The Australian red meat industry is positioning itself as a world leader in the use of objective measurement technologies, Meat & Livestock Australia’s (MLA) Managing Director Richard Norton said recently.
Mr Norton detailed the plan to advance objective measurement systems through the red meat value chain at the East Gippsland Beef Conference in Bairnsdale, Victoria.
Mr Norton said the plan, developed by MLA with industry partners, will drive the adoption and use of new objective measurement systems and technology from farm gate to dinner plate.
MLA would also create new ways for generating objectively measured data and ensure transparent feedback systems through all stages of the value chain, he said.
“Objective measurement has the potential to transform the red meat industry by improving efficiency and underpinning a new, value based pricing model,” Mr Norton said.
“If delivered successfully, the returns across the value chain are estimated to be in the region of $250 million per year by 2030.”
Mr Norton said MLA’s plan was the culmination of 20 years of research investment across the red meat industry and included the development and roll out of world leading on-farm and off-farm precision measurement technologies coupled with integrated feedback systems.
“Our aim is to fast-track the commercialisation of these technologies,” Mr Norton said.
“This will see the progression of measurement systems that provide objective information on a wide range of areas such as eating quality, carcase yield and grading, market specifications, feedbase, nutrition, reproduction, animal health and welfare, and traceability.”
Examples of objective measurement technologies include:
- On-farm 3D camera imaging – using cameras to measure indicative body composition characteristics of cattle and predict lean meat yield, which includes meat, bone and fat, and eating quality. This will help producers achieve market specifications and receive payment based on expected carcase traits and subsequent value.
- Whole of carcase x-ray systems – developed by MLA in conjunction with Scott Automation and Robotics for optimising lamb and beef boning and cutting operations. MLA, Scott and Murdoch University have recently demonstrated an additional opportunity in the high precision measurement of lean meat yield with these systems.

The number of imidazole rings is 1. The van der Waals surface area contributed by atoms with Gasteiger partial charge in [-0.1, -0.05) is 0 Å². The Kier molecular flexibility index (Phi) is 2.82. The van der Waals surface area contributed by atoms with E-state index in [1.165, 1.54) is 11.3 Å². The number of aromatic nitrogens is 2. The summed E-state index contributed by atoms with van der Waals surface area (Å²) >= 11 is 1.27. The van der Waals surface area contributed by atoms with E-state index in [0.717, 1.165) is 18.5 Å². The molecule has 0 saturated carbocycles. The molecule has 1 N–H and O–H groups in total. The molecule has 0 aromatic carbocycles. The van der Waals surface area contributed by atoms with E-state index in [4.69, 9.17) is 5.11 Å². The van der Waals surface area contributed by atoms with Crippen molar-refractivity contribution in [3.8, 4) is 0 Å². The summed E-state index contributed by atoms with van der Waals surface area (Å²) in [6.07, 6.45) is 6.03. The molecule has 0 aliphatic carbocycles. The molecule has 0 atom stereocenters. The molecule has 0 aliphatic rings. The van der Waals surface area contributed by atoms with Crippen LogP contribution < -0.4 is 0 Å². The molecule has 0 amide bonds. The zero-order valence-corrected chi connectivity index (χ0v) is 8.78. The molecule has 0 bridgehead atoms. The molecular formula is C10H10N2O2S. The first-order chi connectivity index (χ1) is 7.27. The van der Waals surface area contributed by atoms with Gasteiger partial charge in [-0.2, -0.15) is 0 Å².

- Hyperspectral camera – using enhanced images of loin eye muscles to better measure the colour and size of the most valuable carcase products and provide intra muscular fat marbling measurements.
- Near-infrared spectroscopy (NIR) – used to analyse the fat, moisture and protein content of meat and other quality traits such as meat colour, ultimate pH and ossification.
Mr Norton said many in the industry had been vocal in their desire for more objective measurement and value based pricing systems.
“Industry bodies and red meat producers who sell livestock directly to processors have often expressed concerns about the validity of carcase measurements that determine the payment they receive,” Mr Norton said.
“Objective measurement technology – used effectively throughout the value chain – can bring an end to the debate and ensure greater efficiency and trust throughout the industry.
“Australia already leads the world in eating quality science and with this plan we will lead the world in objective carcase measurement too.”
MLA’s Value Chain Digital Strategy
The objective measurement project is one of the leading projects within MLA’s Value Chain Digital Strategy, launched by Mr Norton in July.
The Strategy aims to empower every participant at every point in the value chain by harnessing the multitude of new digital technologies and big data.
The project is being advanced with the support of a $4.8 million Australian Government grant secured by a collaboration of researchers led by MLA to develop new live animal and carcase measurement technology.
MLA, supported by Murdoch University, also recently facilitated a three-day workshop with key industry participants to chart the future of objective measurement. Participants included producers, processors, researchers, peak industry councils, service providers and commercial organisations.
The funding and ongoing collaboration with industry partners will be crucial to ensuring the successful application of objective measurement across industry.